Research Experience--Teaching Philosophy
As a physiological ecologist, I am fundamentally interested in the biological responses of organisms to environmental change. I am particularly interested in symbioses and partner contributions to nutrient fluxes and nutrition. Over the last decade I have studied corals with their symbiont alga (Family: Symbiodiniaceae).
As a post-doctoral researcher I have pivoted to a study of terrestrial plants, with an eye toward functional diversity of microbiome communities and environmental influences.
My research utilizes a combination of field ecology and laboratory experimentation to test hypotheses on the impacts of abiotic factors on holobionts (host, symbionts, assocaited microbes) on land and in the ocean. In my work I use physiological, genetic, and biogeochemical techniques including stable isotope analyses. My Ph.D. research focused on thermal stress and post-stress recovery, ocean acidification, nutritional plasticity, symbiont community composition, and biomass energetics in reef corals. In this work, I have worked in collaboration with academic institutions and government agencies at the state and federal level.
My previous master's research examined the effects of elevated temperature and ocean acidification on the metabolism, calcification, photosynthetic performance, and bleaching of reef corals from Mo‘orea, French Polynesia and Nanwan Bay, Taiwan. As a Ph.D. student at the University of Hawai‘i at Mānoa, my research now focuses on the autotrophic and heterotrophic nutrition of reef corals and how coral nutrition is affected by stress and the genetic identity of it's resident Symbiodinium. This research offers an opportunity to better understand the dynamics of nutrition with the coral-algal system and has the potential to offer insight into the effects of environmental change on coral performance.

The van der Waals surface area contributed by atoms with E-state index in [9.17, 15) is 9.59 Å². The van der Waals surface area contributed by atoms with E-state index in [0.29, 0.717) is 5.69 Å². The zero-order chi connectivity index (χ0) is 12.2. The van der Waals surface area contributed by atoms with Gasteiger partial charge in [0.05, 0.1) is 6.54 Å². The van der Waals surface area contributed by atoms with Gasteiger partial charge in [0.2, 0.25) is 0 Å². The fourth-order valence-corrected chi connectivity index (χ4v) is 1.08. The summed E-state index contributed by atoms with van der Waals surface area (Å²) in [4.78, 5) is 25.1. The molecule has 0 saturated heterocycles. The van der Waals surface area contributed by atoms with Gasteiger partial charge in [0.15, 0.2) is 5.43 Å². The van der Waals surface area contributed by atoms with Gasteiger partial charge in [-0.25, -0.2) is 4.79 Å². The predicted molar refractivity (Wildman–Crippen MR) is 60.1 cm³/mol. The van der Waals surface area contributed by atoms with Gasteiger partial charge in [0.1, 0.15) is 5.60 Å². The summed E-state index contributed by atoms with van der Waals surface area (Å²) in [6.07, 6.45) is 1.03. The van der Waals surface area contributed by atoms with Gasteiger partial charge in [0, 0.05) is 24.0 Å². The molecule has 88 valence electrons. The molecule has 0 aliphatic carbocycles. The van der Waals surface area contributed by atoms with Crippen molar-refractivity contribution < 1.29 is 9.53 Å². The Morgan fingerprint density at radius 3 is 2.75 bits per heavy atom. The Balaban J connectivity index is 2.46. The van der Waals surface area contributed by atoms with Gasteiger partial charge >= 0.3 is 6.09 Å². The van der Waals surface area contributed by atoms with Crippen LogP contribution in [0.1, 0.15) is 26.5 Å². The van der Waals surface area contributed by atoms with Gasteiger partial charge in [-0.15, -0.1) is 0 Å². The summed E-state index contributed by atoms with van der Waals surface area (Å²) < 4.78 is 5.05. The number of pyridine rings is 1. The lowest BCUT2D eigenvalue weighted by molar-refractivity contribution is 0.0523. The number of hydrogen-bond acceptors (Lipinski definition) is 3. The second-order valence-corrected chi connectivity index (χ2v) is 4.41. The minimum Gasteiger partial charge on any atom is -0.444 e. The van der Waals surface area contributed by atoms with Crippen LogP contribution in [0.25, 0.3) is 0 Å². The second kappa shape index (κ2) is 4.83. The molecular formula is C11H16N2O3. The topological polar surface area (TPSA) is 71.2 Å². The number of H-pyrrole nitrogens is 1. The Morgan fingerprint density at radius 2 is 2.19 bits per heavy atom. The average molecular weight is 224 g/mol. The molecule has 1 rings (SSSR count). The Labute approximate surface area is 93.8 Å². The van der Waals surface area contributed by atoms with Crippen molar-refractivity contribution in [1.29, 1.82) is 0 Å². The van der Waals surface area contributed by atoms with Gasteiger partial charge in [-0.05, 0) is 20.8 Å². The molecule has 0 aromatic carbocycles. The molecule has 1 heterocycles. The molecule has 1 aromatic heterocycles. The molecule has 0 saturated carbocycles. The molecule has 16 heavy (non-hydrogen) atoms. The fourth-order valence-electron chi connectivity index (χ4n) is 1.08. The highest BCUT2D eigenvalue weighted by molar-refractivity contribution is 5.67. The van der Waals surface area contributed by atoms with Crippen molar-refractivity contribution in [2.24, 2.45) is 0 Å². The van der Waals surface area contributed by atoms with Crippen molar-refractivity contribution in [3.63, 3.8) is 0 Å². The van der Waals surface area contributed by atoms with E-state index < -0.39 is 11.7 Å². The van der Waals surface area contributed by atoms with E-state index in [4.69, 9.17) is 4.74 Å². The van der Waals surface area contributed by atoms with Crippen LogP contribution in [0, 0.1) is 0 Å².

Supplemental to my goals as a research biologist, I am a consummate educator. I worked as a tutor, a science laboratory instructor in the Department of Biology at the University of Hawai‘i at Mānoa. I also serve as an adjunct professor in Life Sciences at Santa Monica College in Santa Monica, California, where I teach an online course in Marine Biology.
Communicating science can be difficult. I have sought to reach students and communites "beyond the microscope" by using engaging, interactive learning tools including photography, videos, and photogrammetry to bring science to life. In collaboration with the University of Hawai‘i at Hilo Spatial Data Analysis and Visualization Laboratories I have worked on adapting cutting-edge interactive learning tools that can be applied in community education and outreach activities and in classrooms ranging from primary school through the university level. I serve as a mentor for middle school science projects as several O'ahu based schools; I give educational, in-classroom and skype lectures to schools in Hawai'i, Texas, California, and Georgia; and I serve as a science expert for The Honolulu Museum of Art School in a program integrating STEAM (Science, Technology, Engineering, Art, Math) into elementary school curriculum.